Outdoor apparel and gear retailer L.L. Bean is famous for its no-questions-asked return policy. But its annual sales easily top $1 billion—and its 50-some stores aren’t concerned about restocking items or losing hard-earned cash from credit-card merchant fees. Still, accepting returns can be a boon to small retailers—demonstrating to shoppers that service is your store’s priority and helping you retain customers. Here, four storeowners describe how their policies work.
DanceWear Corner; Orlando, FL
In-store return policy: Items in original condition can be returned for a full refund—on credit or debit cards—within 15 days. (No cash refunds.) Store credit for returns between 16 and 30 days. Tights and undergarments are nonreturnable, but exceptions are made if packaging is unopened.
Getting the word out: On store receipts, plus sales associates inform customers at checkout.
“We see our policy as worry-free shopping: A mom might come in during the day without her dancer, and she can purchase two leotards knowing she can return one if her daughter doesn’t like it. And that’s the key: She has to come back into the store, giving us another chance to engage with her. Staff are trained to get to the bottom of why an item is being returned. We convert roughly 50 to 60 percent of intended refunds to exchanges—it’s a real win if a customer wanting a refund for a $39 leotard ends up exchanging it for a $44 garment. Because of credit-card fees, it can seem painful if a teacher returns 22 shirts purchased for her team. But it does balance out. Over time, we’ve seen incremental increases in our sales, and our true-refunds percentage has maintained throughout.”
Dance Closet Redding; Redding, CA
Return policy: Full refunds on items returned within 30 days of purchase—in unused condition with all tags and original packaging. No returns after 30 days.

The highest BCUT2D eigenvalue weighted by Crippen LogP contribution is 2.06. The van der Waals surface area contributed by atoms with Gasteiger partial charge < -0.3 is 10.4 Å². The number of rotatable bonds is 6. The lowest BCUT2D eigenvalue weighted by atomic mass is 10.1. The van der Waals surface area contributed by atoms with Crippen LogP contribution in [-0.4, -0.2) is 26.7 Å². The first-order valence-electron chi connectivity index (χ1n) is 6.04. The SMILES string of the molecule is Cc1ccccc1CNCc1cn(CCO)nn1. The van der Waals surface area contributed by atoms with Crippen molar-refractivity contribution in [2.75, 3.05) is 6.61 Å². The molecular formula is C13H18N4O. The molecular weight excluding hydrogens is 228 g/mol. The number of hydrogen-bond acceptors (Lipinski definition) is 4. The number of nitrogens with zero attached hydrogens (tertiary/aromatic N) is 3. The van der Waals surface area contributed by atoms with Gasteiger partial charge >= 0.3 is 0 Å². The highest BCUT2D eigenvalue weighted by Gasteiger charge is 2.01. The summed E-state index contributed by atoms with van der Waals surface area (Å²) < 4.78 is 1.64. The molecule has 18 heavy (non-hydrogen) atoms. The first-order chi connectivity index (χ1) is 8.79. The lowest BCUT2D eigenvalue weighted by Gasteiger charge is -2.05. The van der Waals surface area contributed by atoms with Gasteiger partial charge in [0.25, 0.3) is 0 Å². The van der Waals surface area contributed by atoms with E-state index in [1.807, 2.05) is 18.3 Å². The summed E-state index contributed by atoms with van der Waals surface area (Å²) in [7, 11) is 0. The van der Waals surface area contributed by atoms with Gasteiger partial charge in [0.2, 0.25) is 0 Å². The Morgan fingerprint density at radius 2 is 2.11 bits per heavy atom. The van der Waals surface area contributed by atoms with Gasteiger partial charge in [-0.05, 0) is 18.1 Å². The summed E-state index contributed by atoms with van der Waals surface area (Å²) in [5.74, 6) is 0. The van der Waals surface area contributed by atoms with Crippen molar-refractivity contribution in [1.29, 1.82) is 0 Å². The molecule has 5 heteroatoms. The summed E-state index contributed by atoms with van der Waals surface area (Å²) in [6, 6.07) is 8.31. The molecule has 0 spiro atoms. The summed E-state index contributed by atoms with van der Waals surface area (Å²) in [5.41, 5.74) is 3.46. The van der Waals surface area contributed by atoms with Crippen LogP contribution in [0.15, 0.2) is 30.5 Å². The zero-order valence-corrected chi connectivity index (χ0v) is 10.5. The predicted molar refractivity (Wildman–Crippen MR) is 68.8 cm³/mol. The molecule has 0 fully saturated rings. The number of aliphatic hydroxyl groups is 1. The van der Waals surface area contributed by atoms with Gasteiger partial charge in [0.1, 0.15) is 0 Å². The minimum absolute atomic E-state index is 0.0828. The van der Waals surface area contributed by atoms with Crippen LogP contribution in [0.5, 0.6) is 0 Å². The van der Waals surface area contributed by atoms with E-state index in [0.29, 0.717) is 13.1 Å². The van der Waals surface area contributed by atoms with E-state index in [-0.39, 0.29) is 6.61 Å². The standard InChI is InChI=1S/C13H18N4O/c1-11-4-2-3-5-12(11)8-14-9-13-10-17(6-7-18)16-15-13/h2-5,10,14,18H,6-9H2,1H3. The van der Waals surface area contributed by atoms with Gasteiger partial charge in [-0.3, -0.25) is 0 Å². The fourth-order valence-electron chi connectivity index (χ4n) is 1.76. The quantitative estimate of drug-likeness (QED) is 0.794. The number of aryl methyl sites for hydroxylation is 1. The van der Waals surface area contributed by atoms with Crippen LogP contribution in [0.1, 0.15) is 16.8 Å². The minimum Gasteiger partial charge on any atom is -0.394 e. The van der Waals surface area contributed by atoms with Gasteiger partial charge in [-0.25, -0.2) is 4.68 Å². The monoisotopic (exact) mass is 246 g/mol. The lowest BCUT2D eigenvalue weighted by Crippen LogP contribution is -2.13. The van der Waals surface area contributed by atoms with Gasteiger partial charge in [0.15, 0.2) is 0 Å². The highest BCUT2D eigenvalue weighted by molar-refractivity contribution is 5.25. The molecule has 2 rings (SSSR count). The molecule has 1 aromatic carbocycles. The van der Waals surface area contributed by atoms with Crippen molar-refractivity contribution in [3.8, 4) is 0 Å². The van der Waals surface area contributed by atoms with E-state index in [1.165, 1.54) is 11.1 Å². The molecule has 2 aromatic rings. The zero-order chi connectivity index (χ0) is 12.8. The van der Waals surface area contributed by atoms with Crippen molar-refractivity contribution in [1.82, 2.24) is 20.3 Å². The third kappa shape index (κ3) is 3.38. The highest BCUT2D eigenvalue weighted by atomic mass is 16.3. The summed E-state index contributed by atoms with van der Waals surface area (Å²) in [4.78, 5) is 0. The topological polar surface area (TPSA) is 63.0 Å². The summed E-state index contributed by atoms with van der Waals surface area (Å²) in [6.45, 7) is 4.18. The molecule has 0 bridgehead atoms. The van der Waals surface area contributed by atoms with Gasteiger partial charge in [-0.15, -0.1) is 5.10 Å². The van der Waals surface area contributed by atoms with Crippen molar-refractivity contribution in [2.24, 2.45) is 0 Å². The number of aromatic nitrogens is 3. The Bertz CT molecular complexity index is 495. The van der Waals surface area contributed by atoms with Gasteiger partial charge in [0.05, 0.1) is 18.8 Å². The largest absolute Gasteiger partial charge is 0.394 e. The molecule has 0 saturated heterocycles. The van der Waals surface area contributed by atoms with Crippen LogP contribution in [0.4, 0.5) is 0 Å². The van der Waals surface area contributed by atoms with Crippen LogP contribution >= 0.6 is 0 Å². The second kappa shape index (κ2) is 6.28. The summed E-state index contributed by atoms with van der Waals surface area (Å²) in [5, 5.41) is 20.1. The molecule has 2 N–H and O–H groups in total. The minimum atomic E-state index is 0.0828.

Getting the word out: A sign by the register.
“Offering refunds shows customers you’re confident in your product. It’s a guarantee. There’s also security for the consumer. People hesitate to make purchases if it’s a final sale. A customer buying a gift for a new dancer feels comfortable if they can make a return—when there’s a sizing issue or if the dancer simply doesn’t like it. Still, there has to be a balance—which is why I’ve put a time limit on returns. And if I can’t resell it due to its condition, it doesn’t qualify for a return. Exchanges for different sizes or colors are much more frequent than true returns.”
En Arabesque Dancewear; Perkasie, Doylestown and Feasterville, PA
Return policy: All three stores accept returns for store credit within 15 days of purchase. Items must be unworn, unwashed, with all original tags and packaging. No returns on items exposed to cigarette smoke, makeup, deodorant or pet hair. Pointe shoes, demi-pointe shoes and ballet slippers may not be returned if ribbons or elastic are sewn. Sale or clearance items are final sale.
Getting the word out: Posted on signs at the front of the stores and on e-mailed receipts.
“My goal is to make customers’ shopping experience as easy as it can be. When our third location opened, we updated our POS to a cloud-based system that can pull up customer accounts and sales from all locations. So customers can return something to any location. The system also keeps track of customers’ store credits, though those we have on file are for very low amounts. I attribute that to my team. Staff are well-trained to help customers get exactly what they need. So the few returns resulting in store credit are often due to parents purchasing the wrong items. Listening to customers and getting to know them has eliminated a lot of returns.”
Alex and Jade Cocuzza
The Dance Bag; Paramus, NJ
Return policy: Items in new, unused condition can be returned within two weeks for store credit or exchanged. Tights, jewelry and custom-made clothing cannot be returned.
Getting the word out: On signs in the store, receipts and the store’s website. Sales associates remind customers buying tights that they are nonreturnable, double-checking that they have the correct size according to the package’s height and weight charts.
“Having a clear return policy is great for consumers, but it also protects our business. Dancewear styles quickly go out of fashion, and so much of our merchandise is seasonal. When we offer a limited run of an item, if someone returns it months later, we could be stuck, unable to sell it or order more. Offering store credit helps bring customers back into the store. But it’s important to be flexible, so we make exceptions. We’re not trying to make it difficult for our customers—the last thing we want is someone leaving our store upset. Brick-and-mortars have to give shoppers the best customer-service experience possible.”